Nalini Ambady

Nalini Ambady

These brain studies complement Stanford professor Nalini Ambady’s work at Harvard University on “thin slicing”, or the experience of “knowing before you know.”
Also described as “intuition” or “unconscious cognitive processing,” these findings suggest that the conscious mind is the last to know when we make a decision.

-*How do you manage the discrepancy between unconscious mental processes and conscious awareness of them?

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What is Your Signature Story in Behavioral Interviews?

Behavioral interviews require advance preparation for both the interviewer and the job applicant, in contrast to the frequently unplanned volley of unstructured Q&A intended to assess candidate fit and potential effectiveness in a work role.

Tom Janz

Tom Janz

Behavioral Interviews, developed by Tom Janz, now Chief Scientist at peopleassessments.com, ask job candidates to provide examples of past behaviors in specific situations deemed relevant to the target role.

The questions are typically framed as an invitation to tell a story about a situation, a challenge, the candidate’s action or solution, and the outcome:

  • Give an example of an occasion when you used logic to solve a problem
  • Think of a goal you reached and tell me how you achieved it
  • Describe a decision you made that was unpopular and how you implemented it
  • Tell me about a time you went “above and beyond the call of duty
  • When was the last time you handled interruptions to your schedule?  How did you do it?
  • When and how did you convince a team to work on a project they didn’t like?
  • Provide an example of handling a difficult situation with a co-worker
  • Tell me about how you worked effectively under pressure

Sometimes the questions are structured to explicitly request that the candidate reply in the “STAR” format:

  • Situation
  • Task
  • Action
  • Results

Candidates increase odds of memorably and skillfully conveying relevant qualifications by preparing “Signature Stories” – theirs alone – to demonstrate how they resourcefully and innovatively:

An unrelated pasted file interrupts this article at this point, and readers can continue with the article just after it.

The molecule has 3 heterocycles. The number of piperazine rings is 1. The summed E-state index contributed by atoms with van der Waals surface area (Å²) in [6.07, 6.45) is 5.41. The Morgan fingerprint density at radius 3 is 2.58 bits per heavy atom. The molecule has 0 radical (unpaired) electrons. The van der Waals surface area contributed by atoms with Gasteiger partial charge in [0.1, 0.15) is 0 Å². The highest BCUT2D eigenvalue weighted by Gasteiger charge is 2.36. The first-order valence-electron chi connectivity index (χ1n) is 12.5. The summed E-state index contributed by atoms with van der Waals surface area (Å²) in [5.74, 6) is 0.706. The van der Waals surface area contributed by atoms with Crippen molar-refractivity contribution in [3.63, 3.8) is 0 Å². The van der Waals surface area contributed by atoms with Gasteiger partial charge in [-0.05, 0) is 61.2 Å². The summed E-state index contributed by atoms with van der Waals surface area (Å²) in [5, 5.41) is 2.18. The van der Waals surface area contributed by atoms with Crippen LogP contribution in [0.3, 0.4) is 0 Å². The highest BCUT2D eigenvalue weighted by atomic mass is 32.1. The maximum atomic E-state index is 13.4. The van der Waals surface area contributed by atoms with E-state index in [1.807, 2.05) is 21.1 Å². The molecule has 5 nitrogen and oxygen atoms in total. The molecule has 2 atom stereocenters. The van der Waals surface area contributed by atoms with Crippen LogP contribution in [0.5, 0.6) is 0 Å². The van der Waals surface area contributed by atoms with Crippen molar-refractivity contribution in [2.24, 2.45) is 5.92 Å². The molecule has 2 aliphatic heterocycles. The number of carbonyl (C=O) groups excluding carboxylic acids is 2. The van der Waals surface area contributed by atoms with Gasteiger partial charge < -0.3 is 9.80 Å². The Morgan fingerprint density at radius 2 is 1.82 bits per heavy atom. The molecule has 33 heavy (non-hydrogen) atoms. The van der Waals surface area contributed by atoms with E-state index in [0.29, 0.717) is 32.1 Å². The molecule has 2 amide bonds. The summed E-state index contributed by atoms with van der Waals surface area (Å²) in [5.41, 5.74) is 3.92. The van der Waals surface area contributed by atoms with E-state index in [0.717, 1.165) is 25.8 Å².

• Solved challenging problems
  • Improved strained work relationships
  • Met deadlines and budget
  • Applied “Lessons Learned”
  • Initiated transformational change
  • Demonstrated courage and integrity
Gary Oliphant

Gary Oliphant

Besides being noticed and remembered, signature stories told in behavioral interviews can help both the candidate and interviewer evaluate whether the fit between the role requirements and the candidate’s skills would likely lead to strong future performance.

Becky Oliphant

Becky Oliphant

Evidence for the predictive validity of signature stories told in behavioral interviews was provided by Gary Oliphant and Becky Oliphant of Stetson University with Katharine Hansen of quintcareers.com in their evaluation of 10 Gallup Organization “Life Themes” relevant to loan sales.
From these signature stories, the researchers accurately predicted post-hire performance and retention at a large financial sales organization.

Katharine Hansen

Katharine Hansen

Stories are 22 times more memorable than facts or figures alone,” contends Jennifer Aaker of Stanford, and she offers four elements that increase the impact of signature stories:

  • Goal: Defines a clear purpose and Call to Action, conveying what the listener should think, feel, do
  • Interest: Attracts focused attention by using a “hook” of surprising truth, visual effect, unusual problem-solving approach
  • Caring: Establishes empathic emotional connection with the storyteller’s challenge and journey to reach a meaningful goal
  • Memorable: Makes the story compelling, unforgettable, “re-tellable” and worth “going viral.”
Jennifer Aaker

Jennifer Aaker

Aaker suggests testing stories by asking others to what extent the story:

  • Changed the listener’s perspective
  • Resonated with the listener’s experiences, values, interests
  • Delivered “Moments of insight”
  • Had incomprehensible, inconsistent, or disjointed parts

She says that the mark of an effective “signature story” is that “others look at you differently” and the story moves you closer to a goal.

-*How do you craft dramatic, memorable Signature Stories to illustrate your values and capabilities?